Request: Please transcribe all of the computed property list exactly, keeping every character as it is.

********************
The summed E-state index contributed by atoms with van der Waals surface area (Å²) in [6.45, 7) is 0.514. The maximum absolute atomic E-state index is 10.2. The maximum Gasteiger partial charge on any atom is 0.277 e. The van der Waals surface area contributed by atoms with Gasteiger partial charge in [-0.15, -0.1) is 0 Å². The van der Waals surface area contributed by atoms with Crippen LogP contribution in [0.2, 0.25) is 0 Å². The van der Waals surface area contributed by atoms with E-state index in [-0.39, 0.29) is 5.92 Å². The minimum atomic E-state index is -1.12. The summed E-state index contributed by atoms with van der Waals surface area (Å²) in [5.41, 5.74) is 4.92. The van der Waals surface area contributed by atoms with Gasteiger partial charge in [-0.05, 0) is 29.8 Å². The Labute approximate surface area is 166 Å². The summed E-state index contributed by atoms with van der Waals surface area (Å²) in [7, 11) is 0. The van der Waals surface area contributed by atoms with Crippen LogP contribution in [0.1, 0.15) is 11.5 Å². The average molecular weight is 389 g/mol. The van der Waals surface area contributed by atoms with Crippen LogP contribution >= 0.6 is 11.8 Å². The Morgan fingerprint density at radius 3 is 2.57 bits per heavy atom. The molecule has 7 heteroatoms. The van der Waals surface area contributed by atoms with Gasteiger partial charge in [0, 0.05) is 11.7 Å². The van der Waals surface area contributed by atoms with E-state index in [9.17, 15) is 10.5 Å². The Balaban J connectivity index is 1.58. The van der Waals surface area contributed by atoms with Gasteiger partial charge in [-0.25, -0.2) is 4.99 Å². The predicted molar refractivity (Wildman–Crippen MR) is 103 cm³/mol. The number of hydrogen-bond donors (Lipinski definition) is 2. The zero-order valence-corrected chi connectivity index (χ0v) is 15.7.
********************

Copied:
The summed E-state index contributed by atoms with van der Waals surface area (Å²) in [6.45, 7) is 0.514. The maximum absolute atomic E-state index is 10.2. The maximum Gasteiger partial charge on any atom is 0.277 e. The van der Waals surface area contributed by atoms with Gasteiger partial charge in [-0.15, -0.1) is 0 Å². The van der Waals surface area contributed by atoms with Crippen LogP contribution in [0.2, 0.25) is 0 Å². The van der Waals surface area contributed by atoms with E-state index in [-0.39, 0.29) is 5.92 Å². The minimum atomic E-state index is -1.12. The summed E-state index contributed by atoms with van der Waals surface area (Å²) in [5.41, 5.74) is 4.92. The van der Waals surface area contributed by atoms with Gasteiger partial charge in [-0.05, 0) is 29.8 Å². The Labute approximate surface area is 166 Å². The summed E-state index contributed by atoms with van der Waals surface area (Å²) in [7, 11) is 0. The van der Waals surface area contributed by atoms with Crippen LogP contribution in [0.1, 0.15) is 11.5 Å². The average molecular weight is 389 g/mol. The van der Waals surface area contributed by atoms with Crippen LogP contribution >= 0.6 is 11.8 Å². The Morgan fingerprint density at radius 3 is 2.57 bits per heavy atom. The molecule has 7 heteroatoms. The van der Waals surface area contributed by atoms with Gasteiger partial charge in [0, 0.05) is 11.7 Å². The van der Waals surface area contributed by atoms with E-state index in [9.17, 15) is 10.5 Å². The Balaban J connectivity index is 1.58. The van der Waals surface area contributed by atoms with Gasteiger partial charge in [-0.25, -0.2) is 4.99 Å². The predicted molar refractivity (Wildman–Crippen MR) is 103 cm³/mol. The number of hydrogen-bond donors (Lipinski definition) is 2. The zero-order valence-corrected chi connectivity index (χ0v) is 15.7.